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Publication numberUS6376637 B1
Publication typeGrant
Application numberUS 09/491,852
Publication dateApr 23, 2002
Filing dateJan 26, 2000
Priority dateFeb 4, 1999
Fee statusPaid
Also published asCA2297640A1, CA2297640C, CN1167725C, CN1264716A, DE19904444A1, EP1026185A1, EP1026185B1
Publication number09491852, 491852, US 6376637 B1, US 6376637B1, US-B1-6376637, US6376637 B1, US6376637B1
InventorsBernd Bruchmann, Ulrike Ehe, Frank Wingerter, Konrad Stiefenhöfer, Ulrich Treuling
Original AssigneeBasf Corporation
Export CitationBiBTeX, EndNote, RefMan
External Links: USPTO, USPTO Assignment, Espacenet
Dendritic and highly branched polyurethanes
US 6376637 B1
Abstract
In a process for preparing dendritic or highly branched polyurethanes by reacting diisocyanates and/or polyisocyanates with compounds containing at least two groups which are reactive toward isocyanates, at least one of the reactants contains functional groups having a different reactivity compared to the other reactant and the reaction conditions are selected so that only certain reactive groups react with one another in each reaction step.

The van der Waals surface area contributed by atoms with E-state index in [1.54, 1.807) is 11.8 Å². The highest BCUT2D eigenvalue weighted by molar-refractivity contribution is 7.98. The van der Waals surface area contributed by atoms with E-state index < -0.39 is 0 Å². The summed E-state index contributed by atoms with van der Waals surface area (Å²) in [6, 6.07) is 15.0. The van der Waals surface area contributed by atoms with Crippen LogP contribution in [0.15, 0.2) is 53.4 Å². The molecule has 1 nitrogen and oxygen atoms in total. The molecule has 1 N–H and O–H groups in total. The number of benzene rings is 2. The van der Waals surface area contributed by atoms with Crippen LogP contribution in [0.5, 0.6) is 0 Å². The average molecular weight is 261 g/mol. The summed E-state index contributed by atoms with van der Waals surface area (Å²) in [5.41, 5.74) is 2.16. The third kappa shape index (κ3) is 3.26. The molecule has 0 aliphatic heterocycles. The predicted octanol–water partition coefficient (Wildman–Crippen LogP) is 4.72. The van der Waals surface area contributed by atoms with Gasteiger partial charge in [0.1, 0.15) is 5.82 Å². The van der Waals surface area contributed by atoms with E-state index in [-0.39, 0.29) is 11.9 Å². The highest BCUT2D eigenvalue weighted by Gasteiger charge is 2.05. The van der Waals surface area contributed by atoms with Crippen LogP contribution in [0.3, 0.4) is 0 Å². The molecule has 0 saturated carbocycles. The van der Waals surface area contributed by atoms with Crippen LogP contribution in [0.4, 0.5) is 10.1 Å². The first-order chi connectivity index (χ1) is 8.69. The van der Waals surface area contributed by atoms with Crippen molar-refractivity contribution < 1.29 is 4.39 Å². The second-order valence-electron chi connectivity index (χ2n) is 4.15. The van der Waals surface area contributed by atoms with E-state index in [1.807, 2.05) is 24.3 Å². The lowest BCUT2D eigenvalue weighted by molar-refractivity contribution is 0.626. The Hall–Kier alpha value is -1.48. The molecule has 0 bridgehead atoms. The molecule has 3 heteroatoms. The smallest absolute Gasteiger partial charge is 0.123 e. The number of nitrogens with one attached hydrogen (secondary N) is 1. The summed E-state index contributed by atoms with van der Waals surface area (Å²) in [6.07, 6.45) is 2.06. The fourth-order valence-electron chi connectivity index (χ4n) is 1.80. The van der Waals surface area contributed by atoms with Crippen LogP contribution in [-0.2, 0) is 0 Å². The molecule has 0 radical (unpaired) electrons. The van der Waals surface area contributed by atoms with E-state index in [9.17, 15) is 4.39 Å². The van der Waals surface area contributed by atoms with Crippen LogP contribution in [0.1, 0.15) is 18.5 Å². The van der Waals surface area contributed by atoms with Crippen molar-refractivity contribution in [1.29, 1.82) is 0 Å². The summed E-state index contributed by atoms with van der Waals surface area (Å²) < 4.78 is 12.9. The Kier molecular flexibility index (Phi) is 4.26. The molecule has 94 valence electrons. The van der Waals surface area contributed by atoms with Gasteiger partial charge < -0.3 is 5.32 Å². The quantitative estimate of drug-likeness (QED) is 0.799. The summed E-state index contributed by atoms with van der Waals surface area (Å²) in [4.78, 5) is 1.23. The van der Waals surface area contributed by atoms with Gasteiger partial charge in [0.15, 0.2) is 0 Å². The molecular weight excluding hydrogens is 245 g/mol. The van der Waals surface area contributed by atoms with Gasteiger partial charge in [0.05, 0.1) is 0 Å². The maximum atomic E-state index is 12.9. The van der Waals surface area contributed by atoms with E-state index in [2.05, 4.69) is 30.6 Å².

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Claims(7)
We claim:
1. A process for preparing dendritic or highly branched polyurethanes by reacting diisocyanates and/or polyisocyanates with compounds containing at least two groups which are reactive toward isocyanates, wherein at least one of the reactants contains functional groups having a different reactivity compared to the other reactant and the reaction conditions are selected so that only certain reactive groups react with one another in each reaction step.